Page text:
Friday, February 14, 2014

The wonder of wintering waters

Snow seems to be a constant companion these days, shifting down like flour or in giant floating flakes, painting our world in shimmering strokes of white.

At the seashore, drifts of snow-covered sand contrast mightily with the pulsing Sakonnet, as gray as steel.

Waving noisily in the wind, the brittle, ice-encrusted sea grasses still harbor wildlife in its crusty depths.

This time of year is often described as “the dead of winter,” but the reference is dead wrong. Life is abundant and manifest everywhere even on the coldest of days.

Staring out to sea, I imagine the countless unseen populations of marine life thriving beneath the waves, sheltered in saltwater, warmer than air.

While driving along the coastline, I stop by the side of the road near a farm. Leaving their wooden shelter, two horses with a determined gait trot out into a stonewall paddock, their pasture a field of snow.

The simple beauty of the scene takes my breath away – blanketed animals in a blanket of snow.

Reaching the Sapowet Management Area, a wildlife preserve on the east bank of the Sakonnet River, I marvel at the incredible numbers of geese that have sought refuge in this shallow saltwater bay.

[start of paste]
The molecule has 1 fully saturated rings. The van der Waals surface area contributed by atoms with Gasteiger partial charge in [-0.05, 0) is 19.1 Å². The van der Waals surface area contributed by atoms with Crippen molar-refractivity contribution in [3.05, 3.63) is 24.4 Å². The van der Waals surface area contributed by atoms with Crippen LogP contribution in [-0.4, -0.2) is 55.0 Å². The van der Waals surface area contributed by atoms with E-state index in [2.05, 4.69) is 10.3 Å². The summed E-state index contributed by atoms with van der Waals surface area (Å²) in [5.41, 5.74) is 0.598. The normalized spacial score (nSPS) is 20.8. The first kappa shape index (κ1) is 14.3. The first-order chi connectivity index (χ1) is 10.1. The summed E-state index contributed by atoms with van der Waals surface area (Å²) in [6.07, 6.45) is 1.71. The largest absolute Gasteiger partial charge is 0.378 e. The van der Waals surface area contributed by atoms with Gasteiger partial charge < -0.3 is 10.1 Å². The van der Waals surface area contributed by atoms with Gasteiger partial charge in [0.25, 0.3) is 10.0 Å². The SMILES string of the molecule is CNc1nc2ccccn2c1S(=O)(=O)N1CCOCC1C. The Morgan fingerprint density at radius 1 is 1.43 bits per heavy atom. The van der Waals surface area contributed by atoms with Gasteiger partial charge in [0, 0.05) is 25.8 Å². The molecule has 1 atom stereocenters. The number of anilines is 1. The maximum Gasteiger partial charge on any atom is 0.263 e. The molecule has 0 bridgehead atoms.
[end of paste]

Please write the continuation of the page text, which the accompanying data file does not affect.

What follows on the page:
Members of the waterfowl family, our native, medium-sized geese have webbed feet and thick bills designed for filtering small organisms in the water or for grasping underwater vegetation and shellfish.

Geese undergo lengthy migrations between their northern or inland breeding areas and coastal wintering waters.

I watch them patter across the water to get airborne. Wonderful. 

Driving onto the frozen terrain of the preserve, I catch a colony of seagulls unaware. Those offended by my trespass flap their wings in annoyance, but most plainly ignore me.

Despite the frigid temperatures at this estuarine intertidal wetland, the Ring-Billed Gulls congregate on the icy bank, with their white heads and underparts blending into the white world around them.

Their wingtips are black with white spots, their bills yellow with a black ring near the tips.

From December through February, their habitat is our New England coastline, and today they are right at home in this Arctic paradise – and so am I.

“I thank You God for this amazing/ day: for the leaping greenly spirits of trees /and a blue dream of sky; and for everything / which is natural which is infinite which is yes,” wrote poet e.e. cummings.